Your comments on RD.com about setting up systems got us on the right track to taking our business from an "S" (both of us working 80 hours/week) to more of a "B" (both of us working less than 5 hours/week).

******

It's important to note that I came from a *different* business (home electronics) that is historically undercapitalized and has inventory that goes out of style quickly. Imagine buying a plumbing fixture that, 6 months later, is worth HALF of what you paid for it-- and 12 months later has almost no value at all!

I looked at trying to "ramp up" my electronics S business, but that was before I'd seen the value of doing systems.

What I decided to do instead was use my S business as a cash generator to fund other businesses/investments. I got very efficient: Instead of spending those 80 hour weeks to build the business, I worked about 10-15 hours/week and generated a LOT of cash (which I then used to fund investments).

I used the extra time I had to learn about and work on the investments.

From your other posts, it sounds like you've been doing the same thing (using your business to generate $$$ for other investments, and using the free time to develop those investments).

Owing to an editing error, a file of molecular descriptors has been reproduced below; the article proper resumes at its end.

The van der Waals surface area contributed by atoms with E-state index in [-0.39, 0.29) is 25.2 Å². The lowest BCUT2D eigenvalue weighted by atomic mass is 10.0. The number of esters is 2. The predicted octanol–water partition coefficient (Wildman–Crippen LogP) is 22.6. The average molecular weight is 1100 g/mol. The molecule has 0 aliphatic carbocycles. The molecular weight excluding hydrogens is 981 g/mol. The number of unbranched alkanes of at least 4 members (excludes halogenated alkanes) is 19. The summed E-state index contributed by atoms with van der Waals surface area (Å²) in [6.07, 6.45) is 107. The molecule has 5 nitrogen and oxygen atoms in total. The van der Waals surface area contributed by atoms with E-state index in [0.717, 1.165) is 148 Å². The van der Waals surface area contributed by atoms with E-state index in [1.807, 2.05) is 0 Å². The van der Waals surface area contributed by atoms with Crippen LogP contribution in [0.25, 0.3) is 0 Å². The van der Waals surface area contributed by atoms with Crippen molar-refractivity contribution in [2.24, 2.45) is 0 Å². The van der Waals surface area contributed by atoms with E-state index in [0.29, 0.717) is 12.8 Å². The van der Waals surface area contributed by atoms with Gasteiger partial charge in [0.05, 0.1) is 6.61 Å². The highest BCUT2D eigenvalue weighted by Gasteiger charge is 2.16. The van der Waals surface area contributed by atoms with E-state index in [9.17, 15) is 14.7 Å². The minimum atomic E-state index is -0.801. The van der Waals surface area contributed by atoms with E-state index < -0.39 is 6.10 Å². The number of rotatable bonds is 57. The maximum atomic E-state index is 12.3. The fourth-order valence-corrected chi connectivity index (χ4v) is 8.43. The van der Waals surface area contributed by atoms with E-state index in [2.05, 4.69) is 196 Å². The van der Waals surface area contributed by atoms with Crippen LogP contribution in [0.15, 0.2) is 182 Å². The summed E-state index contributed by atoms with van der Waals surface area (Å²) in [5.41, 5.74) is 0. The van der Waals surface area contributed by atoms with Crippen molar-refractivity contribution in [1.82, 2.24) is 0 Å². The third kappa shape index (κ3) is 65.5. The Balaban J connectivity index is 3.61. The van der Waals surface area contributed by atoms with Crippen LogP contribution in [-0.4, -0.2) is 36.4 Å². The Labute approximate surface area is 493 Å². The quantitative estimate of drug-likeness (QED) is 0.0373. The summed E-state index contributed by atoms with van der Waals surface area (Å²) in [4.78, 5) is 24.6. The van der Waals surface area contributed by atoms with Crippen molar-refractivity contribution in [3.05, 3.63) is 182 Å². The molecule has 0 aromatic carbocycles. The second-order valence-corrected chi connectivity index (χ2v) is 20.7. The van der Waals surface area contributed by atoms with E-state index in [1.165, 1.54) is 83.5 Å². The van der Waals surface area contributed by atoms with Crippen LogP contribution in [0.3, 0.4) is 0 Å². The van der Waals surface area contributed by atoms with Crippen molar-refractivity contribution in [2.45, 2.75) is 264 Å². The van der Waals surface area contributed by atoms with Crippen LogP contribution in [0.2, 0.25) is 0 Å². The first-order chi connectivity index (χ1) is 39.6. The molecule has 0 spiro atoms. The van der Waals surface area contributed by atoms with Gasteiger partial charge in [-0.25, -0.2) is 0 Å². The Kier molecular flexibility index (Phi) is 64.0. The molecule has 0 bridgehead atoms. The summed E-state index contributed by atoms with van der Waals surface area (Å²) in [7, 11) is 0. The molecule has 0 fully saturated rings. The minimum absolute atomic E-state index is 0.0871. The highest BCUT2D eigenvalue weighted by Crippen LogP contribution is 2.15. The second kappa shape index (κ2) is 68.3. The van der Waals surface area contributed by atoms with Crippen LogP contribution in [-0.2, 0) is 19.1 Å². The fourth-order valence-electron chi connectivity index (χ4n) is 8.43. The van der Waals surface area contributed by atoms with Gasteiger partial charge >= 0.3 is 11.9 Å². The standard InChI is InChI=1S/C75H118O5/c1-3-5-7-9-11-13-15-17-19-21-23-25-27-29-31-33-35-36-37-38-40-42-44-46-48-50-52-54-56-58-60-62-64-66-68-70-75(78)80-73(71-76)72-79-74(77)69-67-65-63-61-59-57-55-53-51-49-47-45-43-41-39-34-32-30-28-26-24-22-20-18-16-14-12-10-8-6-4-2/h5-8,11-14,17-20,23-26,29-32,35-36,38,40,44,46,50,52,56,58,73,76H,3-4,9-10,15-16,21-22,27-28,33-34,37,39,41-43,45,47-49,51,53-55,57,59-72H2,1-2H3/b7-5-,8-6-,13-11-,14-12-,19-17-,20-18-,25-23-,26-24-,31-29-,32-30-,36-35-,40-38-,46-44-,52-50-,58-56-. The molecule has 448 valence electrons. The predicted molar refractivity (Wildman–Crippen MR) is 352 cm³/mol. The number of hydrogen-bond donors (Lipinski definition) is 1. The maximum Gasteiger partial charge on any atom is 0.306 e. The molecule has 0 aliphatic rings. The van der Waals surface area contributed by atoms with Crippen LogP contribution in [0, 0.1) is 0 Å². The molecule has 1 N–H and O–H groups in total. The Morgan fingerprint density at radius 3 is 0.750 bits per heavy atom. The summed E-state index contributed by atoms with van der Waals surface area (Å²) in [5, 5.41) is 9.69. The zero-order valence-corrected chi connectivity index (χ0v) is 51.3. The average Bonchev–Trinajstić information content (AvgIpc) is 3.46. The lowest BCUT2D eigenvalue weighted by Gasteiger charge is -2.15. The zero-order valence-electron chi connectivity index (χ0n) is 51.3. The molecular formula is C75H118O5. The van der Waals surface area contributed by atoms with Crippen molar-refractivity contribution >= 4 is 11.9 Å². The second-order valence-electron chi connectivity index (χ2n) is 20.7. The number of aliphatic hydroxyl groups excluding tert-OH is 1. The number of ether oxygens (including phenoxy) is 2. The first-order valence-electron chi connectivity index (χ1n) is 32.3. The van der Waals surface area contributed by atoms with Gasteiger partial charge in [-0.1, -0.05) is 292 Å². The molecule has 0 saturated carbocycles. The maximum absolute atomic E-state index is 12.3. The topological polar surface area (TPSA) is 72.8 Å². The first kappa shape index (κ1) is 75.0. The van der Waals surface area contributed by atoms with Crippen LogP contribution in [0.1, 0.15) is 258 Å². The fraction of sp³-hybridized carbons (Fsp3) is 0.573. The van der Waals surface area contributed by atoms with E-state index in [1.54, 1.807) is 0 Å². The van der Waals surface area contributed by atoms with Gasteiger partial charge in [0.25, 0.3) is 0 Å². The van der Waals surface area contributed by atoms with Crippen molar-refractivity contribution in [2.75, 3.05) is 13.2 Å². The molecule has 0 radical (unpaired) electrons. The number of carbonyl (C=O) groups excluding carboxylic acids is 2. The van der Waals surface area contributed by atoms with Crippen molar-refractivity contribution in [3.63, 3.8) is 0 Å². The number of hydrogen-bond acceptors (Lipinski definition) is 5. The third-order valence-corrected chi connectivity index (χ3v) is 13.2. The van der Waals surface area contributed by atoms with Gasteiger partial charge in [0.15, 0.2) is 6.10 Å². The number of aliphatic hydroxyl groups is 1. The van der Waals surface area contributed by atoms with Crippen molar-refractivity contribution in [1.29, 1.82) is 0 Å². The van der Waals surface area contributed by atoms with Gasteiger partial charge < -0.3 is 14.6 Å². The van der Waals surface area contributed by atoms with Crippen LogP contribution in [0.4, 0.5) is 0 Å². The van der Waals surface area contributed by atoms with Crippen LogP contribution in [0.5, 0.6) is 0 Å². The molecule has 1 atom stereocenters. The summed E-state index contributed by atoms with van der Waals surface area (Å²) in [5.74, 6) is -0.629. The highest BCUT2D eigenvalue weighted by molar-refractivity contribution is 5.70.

There's no shame in admitting that your business has little or no value to someone else, and using it to fund hundreds of thousands of dollars of outside investments.

Worked for me.

Worked great, actually.

******

Here's the summary:

1. Identify the feelings that are preventing you from taking your business to the next level. Your words betray how you feel (whining babies, headaches, etc). Clearly, you don't like managing employees (neither do I).

2. Decide what you want most: To build your business up to sell it, or to use it as a cash-generator for other projects. No harm in either-- but totally different goals.

3. Do it.

*******

-Russ H.
 

Diane Kennedy

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Aug 31, 2007
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This is an interesting thread to me because I agree with every single post on it...even though they might contradict.